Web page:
Brain networks analysis has been successful to study anatomical, functional, and effective brain connectivity, using tools of graph theory (Iglesias and Villa, 2007, 2010; Stam and Reijneveld, 2007; Steyn-Ross and Steyn-Ross, 2010; Bullmore and Sporns, 2012; Haimovici et al., 2013). Imamoglu et al. (2012) suggest that frontal and visual brain regions are part of a functional network that supports conscious object recognition by changes in functional connectivity. Zanin et al. (2021) point out that neuroscience of brain networks often emphasizes the extraction of neural connectivity represented by strong links and highly-connected nodes, although weak links can in fact be critical in determining the transition between universality classes. Most of the existing network-based toolsets extract information on the interaction of localized units and nodes (Korhonen et al., 2021). Brains are metastable systems, and their optimal functioning depends upon a delicate metastable balance between local specialized processes and their global integration (Fingelkurts and Fingelkurts, 2010), while minute perturbations and topological changes can lead to significant deviations from the normal operational dynamics (Tozzi et al., 2017), with an impact on synchronization effects in these complex non-linear systems (Brama et al., 2015; Xu et al., 2020). Random graphs and cellular automata models have been developed for cortical dynamics to address the challenges (Balister et al., 2006; Kozma and Puljic, 2015; Ajazi et al., 2019; Turkheimer et al., 2019). Percolation models are especially helpful in the interpretation of experimental findings describing the intermittent emergence of common-mode oscillations in neural cell assemblies (Kozma and Freeman, 2016).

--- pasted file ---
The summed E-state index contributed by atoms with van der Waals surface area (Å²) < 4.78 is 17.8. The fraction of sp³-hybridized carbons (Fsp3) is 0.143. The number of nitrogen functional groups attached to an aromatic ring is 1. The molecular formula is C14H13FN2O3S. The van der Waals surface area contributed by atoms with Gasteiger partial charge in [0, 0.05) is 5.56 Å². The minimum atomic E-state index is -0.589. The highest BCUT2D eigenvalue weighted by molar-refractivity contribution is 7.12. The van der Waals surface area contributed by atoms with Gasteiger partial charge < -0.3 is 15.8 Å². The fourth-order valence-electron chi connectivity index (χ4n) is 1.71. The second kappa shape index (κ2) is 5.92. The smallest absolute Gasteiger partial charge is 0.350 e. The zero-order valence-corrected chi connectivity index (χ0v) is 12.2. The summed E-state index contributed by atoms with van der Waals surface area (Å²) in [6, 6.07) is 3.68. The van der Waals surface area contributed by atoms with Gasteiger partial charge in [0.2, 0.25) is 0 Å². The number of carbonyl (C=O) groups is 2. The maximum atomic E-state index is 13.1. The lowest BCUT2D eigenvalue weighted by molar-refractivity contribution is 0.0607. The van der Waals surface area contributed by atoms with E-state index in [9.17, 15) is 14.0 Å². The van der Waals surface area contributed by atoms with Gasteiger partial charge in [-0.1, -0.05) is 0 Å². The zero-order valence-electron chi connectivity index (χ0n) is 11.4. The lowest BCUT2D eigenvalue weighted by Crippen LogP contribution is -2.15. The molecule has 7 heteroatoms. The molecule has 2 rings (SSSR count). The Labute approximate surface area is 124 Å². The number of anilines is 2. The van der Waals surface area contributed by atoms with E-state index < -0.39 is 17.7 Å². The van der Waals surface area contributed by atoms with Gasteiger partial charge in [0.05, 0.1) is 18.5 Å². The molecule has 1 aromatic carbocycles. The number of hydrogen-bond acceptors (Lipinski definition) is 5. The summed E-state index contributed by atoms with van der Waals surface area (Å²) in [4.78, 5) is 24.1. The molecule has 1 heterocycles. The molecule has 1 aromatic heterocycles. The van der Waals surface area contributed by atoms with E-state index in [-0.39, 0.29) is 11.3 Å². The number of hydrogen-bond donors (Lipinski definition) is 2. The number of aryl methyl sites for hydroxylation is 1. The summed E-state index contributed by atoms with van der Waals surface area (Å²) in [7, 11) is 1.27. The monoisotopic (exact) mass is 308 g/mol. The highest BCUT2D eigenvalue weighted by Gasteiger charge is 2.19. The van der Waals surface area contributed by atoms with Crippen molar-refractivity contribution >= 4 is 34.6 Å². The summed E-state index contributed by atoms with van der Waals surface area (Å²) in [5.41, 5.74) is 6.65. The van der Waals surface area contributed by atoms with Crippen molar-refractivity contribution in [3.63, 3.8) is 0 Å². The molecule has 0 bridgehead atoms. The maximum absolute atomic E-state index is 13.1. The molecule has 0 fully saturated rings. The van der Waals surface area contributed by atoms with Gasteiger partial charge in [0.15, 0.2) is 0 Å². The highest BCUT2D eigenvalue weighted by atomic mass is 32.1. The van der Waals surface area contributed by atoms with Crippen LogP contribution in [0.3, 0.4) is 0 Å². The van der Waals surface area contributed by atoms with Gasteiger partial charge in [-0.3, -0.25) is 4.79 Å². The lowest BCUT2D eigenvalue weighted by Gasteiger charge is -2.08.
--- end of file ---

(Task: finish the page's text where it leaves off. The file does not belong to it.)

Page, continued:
An important theoretical finding describes phase transitions in a graph model of the cortical neuropil with a mix of short and long connections, including long axons (Janson et al., 2019). A random graph GN2,p is considered over the square grid of size (N+1) × (N+1), and p is the probability describing random long edges, see Equation (1). We assume periodic boundary conditions, for simplicity, thus we have a torus with the short notation N2. The set of vertices of G consists of all the vertices of N2. There are two types of edges E, short and long, respectively. Short edges are all the edges from the torus N2; i.e., each node has 4 short edges connecting to its 4 direct neighbors. Additionally, we introduce random long edges as follows: for any pair of vertices that are at distance d apart of each other on the lattice, we assign an edge with probability p that depends on the distance:

pd=((x,y)E(GN2,p) and dist(x,y)=d)=c/[Ndα],    (1)